OK gentlemen, unfortunately we’re out of time. Senator Fifield and Andrew Leigh, good to see you both, appreciate it.
That’s all for this edition of AM Agenda.http://www.youtube.com/v/2CEYPyR_-Jg?version=3&hl=en_US
Adviser Level 1 - $51,867 - $54,544
Dr Chris Bourke MLA, Labor Member for Ginninderra, is seeking a hard working and enthusiastic person for his Legislative Assembly office.
Core responsibilities will include:
- Responding to constituent enquiries;
- Office administration;
- Reception duties;
- Diary management; and
- Policy research.
Applicants for this position will need to demonstrate the following skills:
- Well developed oral and written communication skills;
- Strong organisational ability;
- Ability to work as part of a small, busy team;
- A passion for community engagement; and
- Excellent office IT skills.
An appreciation of how the Legislative Assembly functions, and an understanding of and commitment to the principles and policies of the Australian Labor Party would be an advantage.
For more information, contact Margaret Watt on 6205 0541 or at margaret.watt@ parliament.act.gov.au
Applications setting out relevant experience and addressing your suitability against the above list of desired skills should be forwarded to:
Dr Chris Bourke MLA
ACT Legislative Assembly
GPO Box 1020
Canberra ACT 2601
Or email bourke@ parliament.act.gov.au by COB, Friday 17 June 2011.
Nominations are now open for the first ever w.comm forum to be held at Parliament House in Canberra on August 21 and 22, 2011. Women aged between 18 and 25 are invited to put their hand up to take part in the two-day forum, which aims to find ways to encourage more women to become engaged in democratic processes and build careers in politics. The forum has been established by a group of female MPs from across the country who are part of the Commonwealth Women Parliamentarians Australian region steering committee. Ten women from across the country will be chosen to participate in the forum with female politicians from Australian parliaments. Participants will be flown to Canberra where they will take part in a range of activities and workshops at Parliament House while it is sitting. Those interested in participating need to send in a presentation about themselves and can use text, photos, audio and video to tell their story. Nominations close on June 24.
I spoke in parliament last night about recent human rights abuses in Syria.
Syria, 1 June 2011
Syria is a nation not unlike ours. We both have a population of approximately 22½ million people. We both have long and ancient cultures that are internationally recognised as cradles of civilisation. We both have abundant energy resources in the form of natural gas and oil. But that is where our stories diverge.
Unlike our fellow countrymen and women, Syrians are being killed and arrested for wanting a voice in the government of their country, for wanting their government to be based on democratic principles such as freedom of speech, the right to peacefully assemble, equality under the rule of law and the right to choose one's own leaders. These killings and arrests have to stop. The Syrian human rights organisation, Swasiya, estimates the number of civilians killed to be at least 1,100 since pro-democracy protests started in Deraa on 18 March.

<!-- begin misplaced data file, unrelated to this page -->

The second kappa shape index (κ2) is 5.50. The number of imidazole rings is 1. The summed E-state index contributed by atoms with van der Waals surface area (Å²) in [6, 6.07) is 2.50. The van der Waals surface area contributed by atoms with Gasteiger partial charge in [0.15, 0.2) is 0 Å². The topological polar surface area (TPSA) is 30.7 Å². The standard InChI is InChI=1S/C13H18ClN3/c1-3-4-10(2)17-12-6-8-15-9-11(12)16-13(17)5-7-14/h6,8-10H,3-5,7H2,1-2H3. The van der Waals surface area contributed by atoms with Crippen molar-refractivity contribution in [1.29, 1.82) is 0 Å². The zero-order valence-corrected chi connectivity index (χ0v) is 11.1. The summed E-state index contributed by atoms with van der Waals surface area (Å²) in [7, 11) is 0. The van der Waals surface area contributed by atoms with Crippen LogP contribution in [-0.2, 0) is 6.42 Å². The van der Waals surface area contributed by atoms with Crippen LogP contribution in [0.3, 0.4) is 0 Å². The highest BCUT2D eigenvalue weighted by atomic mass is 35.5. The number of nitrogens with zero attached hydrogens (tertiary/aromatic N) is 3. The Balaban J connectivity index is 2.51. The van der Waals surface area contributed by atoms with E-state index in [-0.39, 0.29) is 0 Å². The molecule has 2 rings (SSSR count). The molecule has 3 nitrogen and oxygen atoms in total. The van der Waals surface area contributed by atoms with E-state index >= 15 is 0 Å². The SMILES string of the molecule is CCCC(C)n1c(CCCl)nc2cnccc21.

In May, Syrian security forces went into the central city of Homs to suppress pro-democracy activists. A 12-year-old boy was killed as a result of the use of tanks and machine-gun fire against civilians. The situation has continued to worsen. Recently, Reuters reported that 27 civilians were killed over three days as Syrian security forces used tanks to crack down on pro-democracy protesters in the Lebanese border town of Tel Kelakh.
The tragic irony is that the Syrian constitution guarantees in article 25 that freedom is a sacred right. It also promises that the role of the state is to protect the personal freedom of its citizens and to safeguard their dignity and security. The killing of civilians and acts of intimidation and violence are intolerable and must stop. The Australian government has taken a number of steps to pressure the Syrian regime to cease the violence and implement genuine political and economic reform with imposed targeted financial sanctions against those responsible for ordering human rights abuses and the lethal suppression of peaceful protests.
We are bringing pressure to bear against key regime figures responsible for this violence and suppression and have imposed an embargo on arms and other equipment used in the repression of Syrian civilians. We have co-sponsored a resolution in the United Nations Human Rights Council condemning the use of lethal force against protestors. The foreign minister today wrote to the President of the United Nations Security Council referring the Syrian leadership to the International Criminal Court.
Since protests began, diplomats and human rights activists say that as many as 8,000 people have been jailed or are simply missing. Leading dissident Riad Seiff was arrested and imprisoned in 2001, 2008 and, most recently, on 6 May this year. His supposed crime? To build a new political movement—through the Damascus Declaration—to compete with the ruling Ba'ath Party. His movement is based on human rights, pluralism, press and academic freedoms and the building of a civil society.